Thursday, February 13, 2020

Installing Wordpress on Ubuntu 18.04 Using LEMP Stack

Installing wordpress on LEMP stack is not much different from installing in LAMP stack. For those who do not know, LEMP stands for Linux + Nginx + Mariadb + PHP stack, and LAMP stands for Linux + Apache + Mariadb/mysql + PHP stack. Check out my other post on how to install wordpress on LAMP stack on ubuntu.

As per the stack definition, there are 3 main components to be installed: nginx, mariadb and php.

Install nginx:
$ sudo apt install nginx -y

Install mariadb:
$ sudo apt install mariadb-server -y

Install php, php-mysql and php-fpm
$ sudo apt install php php-mysql php-fpm -y

Download wordpress code
$ wget

Start mariadb
$ sudo systemctl start mariadb

Secure mariadb installation
$ sudo mysql_secure_installation

Create a database for wordpress
$ sudo mariadb -u root
MariaDB [none]> create database wpdb;
MariaDB [none]> grant all on wpdb.* to wpuser@localhost identified by 'wppassword';
MariaDB [none]> flush privileges;
MariaDB [none]> exit

Test the newly created user and db
$ mariadb -u wpuser -p wpdb
MariaDB [wpdb]> exit

Download wordpress
$ wget

Extract wordpress
$ tar -xvf latest.tar.gz

Move wordpress directory to /var/www/html
$ sudo mv wordpress /var/www/html

Change ownership of the wordpress directory
$ sudo chown -R www-data /var/www/html/wordpress

Create nginx virtualhost configuration for wordpress
$ sudo nano /etc/nginx/conf.d/wordpress.conf

Add in below code (change the server name to refer to your ip address, since we do not have any domain at the moment)
server {
        listen   80;

        root /var/www/html/wordpress;
        index index.php index.html;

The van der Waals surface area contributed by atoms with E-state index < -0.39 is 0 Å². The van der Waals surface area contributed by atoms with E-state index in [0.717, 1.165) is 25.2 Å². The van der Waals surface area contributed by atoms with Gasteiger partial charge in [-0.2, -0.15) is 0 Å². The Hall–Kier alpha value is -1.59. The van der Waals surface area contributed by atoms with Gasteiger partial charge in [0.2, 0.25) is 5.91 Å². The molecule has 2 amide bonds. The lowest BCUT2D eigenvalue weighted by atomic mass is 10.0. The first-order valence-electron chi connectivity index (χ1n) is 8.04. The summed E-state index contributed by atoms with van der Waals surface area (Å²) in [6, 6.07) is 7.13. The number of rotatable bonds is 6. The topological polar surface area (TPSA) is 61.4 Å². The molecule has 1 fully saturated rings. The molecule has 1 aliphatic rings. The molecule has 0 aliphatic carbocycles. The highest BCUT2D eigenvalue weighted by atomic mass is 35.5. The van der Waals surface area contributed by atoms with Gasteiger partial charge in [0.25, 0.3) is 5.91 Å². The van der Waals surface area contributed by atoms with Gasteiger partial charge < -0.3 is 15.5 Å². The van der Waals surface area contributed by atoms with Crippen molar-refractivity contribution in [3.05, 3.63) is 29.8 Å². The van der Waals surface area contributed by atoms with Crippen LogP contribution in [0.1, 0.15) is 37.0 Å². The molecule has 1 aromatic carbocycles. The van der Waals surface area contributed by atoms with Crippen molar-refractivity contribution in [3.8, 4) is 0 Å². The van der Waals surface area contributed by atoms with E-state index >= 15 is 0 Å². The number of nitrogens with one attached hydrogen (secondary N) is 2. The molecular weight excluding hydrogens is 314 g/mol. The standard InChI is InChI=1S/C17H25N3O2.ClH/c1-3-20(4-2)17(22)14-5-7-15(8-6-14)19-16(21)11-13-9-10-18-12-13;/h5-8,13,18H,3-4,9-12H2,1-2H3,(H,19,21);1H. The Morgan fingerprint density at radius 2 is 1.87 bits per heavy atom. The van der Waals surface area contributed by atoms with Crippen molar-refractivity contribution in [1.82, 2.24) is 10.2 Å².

location / {
                try_files $uri $uri/ /index.php?q=$request_uri;

        error_page 404 /404.html;
        error_page 500 502 503 504 /50x.html;
        location = /50x.html {
              root /usr/share/nginx/www;

        location ~ .php$ {
                try_files $uri =404;
                fastcgi_pass unix:/run/php/php7.2-fpm.sock;
                fastcgi_index index.php;
                fastcgi_param SCRIPT_FILENAME $document_root$fastcgi_script_name;
                include fastcgi_params;

Save the file and exit

Test nginx config for any syntax error
$ sudo nginx -t

Start nginx
$ sudo systemctl start nginx

Start php-fpm
$ sudo systemctl start php7.2-fpm

Open a web browser and put in you server_name address in the address bar, and you should be able to get the wordpress installation wizard. Press "Continue"

Press "Let's go!"

Fill up database details and press "Submit"

If everything is correct, you will get to "Run the installation" page. Click on "Run the installation" button. 

Fill up the necessary information for your wordpress blog, and click "Install wordpress" to finish wordpress installation

Monday, February 10, 2020

Expediting Files Copy to USB

Copying to usb is quite troublesome in linux, whereby the "cp" command or file manager reports that the file has been copied successfully, but if your usb drive has LED, you can see that the LED is flashing frantically as if it is doing some hard work in the background. 

This is due to the default ubuntu linux setting for kernel parameter called vm.dirty_bytes is being set 0 (unlimited), which means that after copying process has been started, the file will be copied to buffer as a whole, the process that started the copying (file manager or "cp" command) will be notified that copy has completed, but in the background, the file is actually sitting in the buffer, waiting to be written to the usb driver.

This will results in the file manager showing 100% copied, but the file is not actually being written to the usb.

One of the way to expedite the copy process is, by limiting the size of the buffer, so the file will get written to the usb faster. 

You can check what is the current buffer (vm.dirty_bytes) value by running:
$ sudo sysctl vm.dirty_bytes
vm_dirty_bytes = 0

Change the current value to something small (like 15MB)
$ sudo sysctl vm.dirty_bytes=15000000

Start the copying process
$ cp some-big-file /mnt

The copy process will complete faster.

To make the change permanent:
$ echo "vm.dirty_bytes=15000000" | sudo tee -a /etc/sysctl.conf 

Reboot your machine
$ sudo reboot

Once rebooted, check whether the value stays
$ sudo sysctl vm.dirty_bytes
vm_dirty_bytes = 15000000


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